Have you felt that you have to work twice as hard as your male colleagues to get the same recognition?
Many women commonly feel that their male supervisors and male colleagues are continuously testing them and may even doubt their capabilities. We feel we have to work harder than our male peers just to prove that we’re deserving of the same recognition. It seems that men are often judged on their potential, while women are often assessed by their achievements. It feels as if there’s an ongoing assumption that women have inferior skills or that they don’t have as much technical ability as a man in the same position would.
How Men Feel
Men will commonly admit that they find it easier to work with men than with women, especially when it’s with a person they don’t know. Many men say that they understand and relate better to men, and some will even admit that they are generally more confident in working with men than with women. Men’s tendency to prefer working with other men is particularly evident in traditionally male-dominated fields where women don’t have as much of a long-standing presence, such as in fields of science, technology, litigation, manufacturing, automobile sales, law enforcement, or the armed services.
What’s Really Happening
What men are really saying is that when they deal with other men at work, the rules and procedures are fairly simple: when men are together there are certain norms and expectations, and everyone just follows them. Lots of men wonder whether these “men’s rules” are still appropriate in the workplace, but between men, they work, and they supply men with a comfort zone. When women feel tested at work they start to work harder, longer hours, or feel that they have to outperform their male colleagues just to be acknowledged. Men tend to read this behavior the wrong way and assume women are working harder and longer because they may lack confidence and try to do too much to make up for it. Women, some men observe, “don’t know how to draw boundaries and just walk away at the end of the day.”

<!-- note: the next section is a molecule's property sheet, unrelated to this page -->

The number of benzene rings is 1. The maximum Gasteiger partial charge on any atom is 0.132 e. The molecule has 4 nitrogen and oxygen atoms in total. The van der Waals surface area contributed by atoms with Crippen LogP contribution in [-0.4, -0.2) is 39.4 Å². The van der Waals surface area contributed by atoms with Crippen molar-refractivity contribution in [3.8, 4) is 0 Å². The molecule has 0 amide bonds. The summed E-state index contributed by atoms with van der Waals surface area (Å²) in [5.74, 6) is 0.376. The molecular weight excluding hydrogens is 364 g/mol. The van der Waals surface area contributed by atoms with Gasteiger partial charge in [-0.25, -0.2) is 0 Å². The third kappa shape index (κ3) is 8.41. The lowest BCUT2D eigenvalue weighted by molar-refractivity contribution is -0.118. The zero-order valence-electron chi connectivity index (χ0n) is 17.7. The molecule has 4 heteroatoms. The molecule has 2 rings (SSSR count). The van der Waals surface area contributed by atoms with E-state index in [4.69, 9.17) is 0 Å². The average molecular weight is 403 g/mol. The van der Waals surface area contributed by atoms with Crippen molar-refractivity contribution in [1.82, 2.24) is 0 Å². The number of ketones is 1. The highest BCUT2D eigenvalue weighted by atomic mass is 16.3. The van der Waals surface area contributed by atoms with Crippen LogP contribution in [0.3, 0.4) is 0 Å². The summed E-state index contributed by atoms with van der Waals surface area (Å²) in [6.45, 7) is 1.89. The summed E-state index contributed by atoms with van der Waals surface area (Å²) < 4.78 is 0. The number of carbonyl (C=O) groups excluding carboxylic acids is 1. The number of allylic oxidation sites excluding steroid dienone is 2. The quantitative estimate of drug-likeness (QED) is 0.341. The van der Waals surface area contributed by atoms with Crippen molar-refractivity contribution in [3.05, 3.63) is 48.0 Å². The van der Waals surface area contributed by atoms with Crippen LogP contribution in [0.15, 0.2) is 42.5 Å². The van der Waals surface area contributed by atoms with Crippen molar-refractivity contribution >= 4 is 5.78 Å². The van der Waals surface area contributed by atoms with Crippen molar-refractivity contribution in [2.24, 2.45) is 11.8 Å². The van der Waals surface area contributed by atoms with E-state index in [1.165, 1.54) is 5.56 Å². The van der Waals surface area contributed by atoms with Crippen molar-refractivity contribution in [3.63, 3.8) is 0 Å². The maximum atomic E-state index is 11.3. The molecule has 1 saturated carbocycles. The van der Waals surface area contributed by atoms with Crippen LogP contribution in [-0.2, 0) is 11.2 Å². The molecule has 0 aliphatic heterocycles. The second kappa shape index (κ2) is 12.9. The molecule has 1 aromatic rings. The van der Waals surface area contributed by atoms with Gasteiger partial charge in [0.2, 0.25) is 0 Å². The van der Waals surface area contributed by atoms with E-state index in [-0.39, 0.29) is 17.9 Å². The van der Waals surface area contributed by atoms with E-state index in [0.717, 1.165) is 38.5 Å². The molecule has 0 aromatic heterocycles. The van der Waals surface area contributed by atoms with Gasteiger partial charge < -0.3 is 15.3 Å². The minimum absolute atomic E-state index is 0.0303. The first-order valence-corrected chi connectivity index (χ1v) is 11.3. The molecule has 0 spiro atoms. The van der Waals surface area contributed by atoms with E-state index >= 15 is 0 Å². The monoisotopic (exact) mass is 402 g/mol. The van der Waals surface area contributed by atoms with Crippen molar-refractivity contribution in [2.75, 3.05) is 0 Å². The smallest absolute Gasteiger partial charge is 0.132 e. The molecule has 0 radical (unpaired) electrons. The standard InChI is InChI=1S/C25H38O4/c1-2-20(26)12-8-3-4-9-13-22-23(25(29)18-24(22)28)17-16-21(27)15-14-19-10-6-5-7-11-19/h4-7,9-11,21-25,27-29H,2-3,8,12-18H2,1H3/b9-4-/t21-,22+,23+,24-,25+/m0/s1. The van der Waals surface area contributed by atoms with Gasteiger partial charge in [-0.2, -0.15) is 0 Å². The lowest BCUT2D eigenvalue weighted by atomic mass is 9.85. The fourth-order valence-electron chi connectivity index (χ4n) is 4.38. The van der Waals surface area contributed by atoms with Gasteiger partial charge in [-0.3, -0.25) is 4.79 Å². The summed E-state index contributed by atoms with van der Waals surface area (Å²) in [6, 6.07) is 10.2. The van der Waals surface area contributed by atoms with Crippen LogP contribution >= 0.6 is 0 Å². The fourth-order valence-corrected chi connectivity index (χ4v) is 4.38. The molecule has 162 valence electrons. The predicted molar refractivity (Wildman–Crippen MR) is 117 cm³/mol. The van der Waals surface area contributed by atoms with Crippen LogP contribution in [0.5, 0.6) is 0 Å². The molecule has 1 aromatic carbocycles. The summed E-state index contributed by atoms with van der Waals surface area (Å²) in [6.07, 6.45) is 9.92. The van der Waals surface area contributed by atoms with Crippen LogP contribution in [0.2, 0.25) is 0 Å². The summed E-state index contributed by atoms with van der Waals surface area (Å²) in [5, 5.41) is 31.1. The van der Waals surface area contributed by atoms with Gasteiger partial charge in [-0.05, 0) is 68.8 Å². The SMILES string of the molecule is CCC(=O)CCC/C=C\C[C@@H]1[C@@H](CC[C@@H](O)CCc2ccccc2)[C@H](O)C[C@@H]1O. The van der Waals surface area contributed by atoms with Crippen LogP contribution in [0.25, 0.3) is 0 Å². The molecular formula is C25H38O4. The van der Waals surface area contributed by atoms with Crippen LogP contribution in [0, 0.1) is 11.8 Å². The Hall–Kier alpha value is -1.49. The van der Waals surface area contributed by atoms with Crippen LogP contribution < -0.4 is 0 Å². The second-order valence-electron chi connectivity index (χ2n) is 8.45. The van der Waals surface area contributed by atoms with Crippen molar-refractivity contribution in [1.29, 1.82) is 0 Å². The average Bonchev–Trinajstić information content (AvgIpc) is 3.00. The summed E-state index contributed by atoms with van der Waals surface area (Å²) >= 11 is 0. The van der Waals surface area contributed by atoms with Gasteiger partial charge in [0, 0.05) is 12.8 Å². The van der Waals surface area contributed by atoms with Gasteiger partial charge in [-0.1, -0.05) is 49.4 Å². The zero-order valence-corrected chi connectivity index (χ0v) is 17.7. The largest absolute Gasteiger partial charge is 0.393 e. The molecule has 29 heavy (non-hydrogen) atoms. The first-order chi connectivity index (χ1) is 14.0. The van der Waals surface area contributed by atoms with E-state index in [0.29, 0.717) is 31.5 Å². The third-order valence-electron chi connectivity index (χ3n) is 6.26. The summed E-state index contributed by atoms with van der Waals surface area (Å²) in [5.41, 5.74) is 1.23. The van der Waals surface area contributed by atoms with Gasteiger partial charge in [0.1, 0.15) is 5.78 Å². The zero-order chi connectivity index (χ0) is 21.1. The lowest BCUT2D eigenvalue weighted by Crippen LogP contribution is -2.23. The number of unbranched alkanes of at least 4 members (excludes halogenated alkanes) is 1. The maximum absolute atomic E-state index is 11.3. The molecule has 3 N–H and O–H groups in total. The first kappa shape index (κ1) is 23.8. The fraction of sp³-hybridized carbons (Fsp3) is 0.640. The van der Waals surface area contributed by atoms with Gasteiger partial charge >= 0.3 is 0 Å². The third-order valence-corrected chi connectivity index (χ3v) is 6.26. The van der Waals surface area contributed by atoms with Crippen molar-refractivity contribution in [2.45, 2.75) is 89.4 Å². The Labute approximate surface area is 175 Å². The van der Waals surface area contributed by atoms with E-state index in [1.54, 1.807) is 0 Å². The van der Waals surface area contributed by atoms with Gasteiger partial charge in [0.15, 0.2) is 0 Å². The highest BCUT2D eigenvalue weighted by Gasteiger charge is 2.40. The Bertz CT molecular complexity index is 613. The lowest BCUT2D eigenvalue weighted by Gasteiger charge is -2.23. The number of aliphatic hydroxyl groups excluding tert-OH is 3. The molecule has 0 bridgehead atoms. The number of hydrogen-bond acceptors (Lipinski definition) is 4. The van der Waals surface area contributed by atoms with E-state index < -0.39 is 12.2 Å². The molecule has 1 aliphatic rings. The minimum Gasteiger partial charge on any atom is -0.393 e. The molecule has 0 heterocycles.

Avoid setting off this self-perpetuating cycle of feeling tested by establishing your credibility right at the start. Don’t wait for anyone to doubt you. You don’t need to take on any inauthentic behavior, like bullying or booming your voice. Introducing yourself in a straightforward manner, explaining who you are, what you do, and what your background is will do the trick. If you are already established, notice who or what is making you feel tested and start a conversation with the relevant person that questions this assumption. Use the phrase “I have the assumption that you think I’m not capable of ________, and I want to check with you to see if my assumption is right.” You might be surprised what comes out of that discussion.
Bottom line – We can thrive in a masculine environment without changing who we are. If you would like more tips on how to do just that, then download my free Magnetic Influence Litmus Test where I share 4 simple questions you can ask yourself to predict your ability to influence, and how to gain that influence.